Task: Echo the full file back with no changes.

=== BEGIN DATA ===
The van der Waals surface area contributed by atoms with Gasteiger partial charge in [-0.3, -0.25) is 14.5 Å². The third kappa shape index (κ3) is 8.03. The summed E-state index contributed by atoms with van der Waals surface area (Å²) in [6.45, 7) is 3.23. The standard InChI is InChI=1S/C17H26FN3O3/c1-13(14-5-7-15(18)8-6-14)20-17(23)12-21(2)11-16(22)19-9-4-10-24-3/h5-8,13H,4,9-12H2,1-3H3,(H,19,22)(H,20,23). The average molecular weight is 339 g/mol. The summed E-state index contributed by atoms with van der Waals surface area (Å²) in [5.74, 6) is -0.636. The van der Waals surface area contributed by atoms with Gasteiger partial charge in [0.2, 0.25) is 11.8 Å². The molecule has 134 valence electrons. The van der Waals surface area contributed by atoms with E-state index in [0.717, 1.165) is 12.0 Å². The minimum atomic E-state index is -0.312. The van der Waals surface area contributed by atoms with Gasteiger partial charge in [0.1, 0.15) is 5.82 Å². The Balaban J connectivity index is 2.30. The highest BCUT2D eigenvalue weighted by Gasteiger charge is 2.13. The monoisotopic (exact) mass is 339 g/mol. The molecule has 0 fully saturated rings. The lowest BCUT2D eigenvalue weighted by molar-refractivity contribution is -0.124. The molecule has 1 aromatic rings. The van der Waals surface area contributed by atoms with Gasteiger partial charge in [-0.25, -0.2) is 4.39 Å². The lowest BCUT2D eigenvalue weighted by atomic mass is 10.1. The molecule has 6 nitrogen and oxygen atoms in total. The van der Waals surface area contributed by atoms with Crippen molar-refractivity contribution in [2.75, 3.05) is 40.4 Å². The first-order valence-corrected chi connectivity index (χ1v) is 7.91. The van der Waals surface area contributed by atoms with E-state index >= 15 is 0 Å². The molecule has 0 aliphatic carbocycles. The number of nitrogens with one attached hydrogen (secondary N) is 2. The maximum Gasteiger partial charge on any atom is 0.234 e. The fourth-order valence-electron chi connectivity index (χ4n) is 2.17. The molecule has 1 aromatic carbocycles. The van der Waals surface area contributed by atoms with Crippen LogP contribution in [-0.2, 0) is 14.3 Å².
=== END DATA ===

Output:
The van der Waals surface area contributed by atoms with Gasteiger partial charge in [-0.3, -0.25) is 14.5 Å². The third kappa shape index (κ3) is 8.03. The summed E-state index contributed by atoms with van der Waals surface area (Å²) in [6.45, 7) is 3.23. The standard InChI is InChI=1S/C17H26FN3O3/c1-13(14-5-7-15(18)8-6-14)20-17(23)12-21(2)11-16(22)19-9-4-10-24-3/h5-8,13H,4,9-12H2,1-3H3,(H,19,22)(H,20,23). The average molecular weight is 339 g/mol. The summed E-state index contributed by atoms with van der Waals surface area (Å²) in [5.74, 6) is -0.636. The van der Waals surface area contributed by atoms with Gasteiger partial charge in [0.2, 0.25) is 11.8 Å². The molecule has 134 valence electrons. The van der Waals surface area contributed by atoms with E-state index in [0.717, 1.165) is 12.0 Å². The minimum atomic E-state index is -0.312. The van der Waals surface area contributed by atoms with Gasteiger partial charge in [0.1, 0.15) is 5.82 Å². The Balaban J connectivity index is 2.30. The highest BCUT2D eigenvalue weighted by Gasteiger charge is 2.13. The monoisotopic (exact) mass is 339 g/mol. The molecule has 0 fully saturated rings. The lowest BCUT2D eigenvalue weighted by molar-refractivity contribution is -0.124. The molecule has 1 aromatic rings. The van der Waals surface area contributed by atoms with Gasteiger partial charge in [-0.25, -0.2) is 4.39 Å². The lowest BCUT2D eigenvalue weighted by atomic mass is 10.1. The molecule has 6 nitrogen and oxygen atoms in total. The van der Waals surface area contributed by atoms with Crippen molar-refractivity contribution in [2.75, 3.05) is 40.4 Å². The first-order valence-corrected chi connectivity index (χ1v) is 7.91. The van der Waals surface area contributed by atoms with E-state index >= 15 is 0 Å². The molecule has 0 aliphatic carbocycles. The number of nitrogens with one attached hydrogen (secondary N) is 2. The maximum Gasteiger partial charge on any atom is 0.234 e. The fourth-order valence-electron chi connectivity index (χ4n) is 2.17. The molecule has 1 aromatic carbocycles. The van der Waals surface area contributed by atoms with Crippen LogP contribution in [-0.2, 0) is 14.3 Å².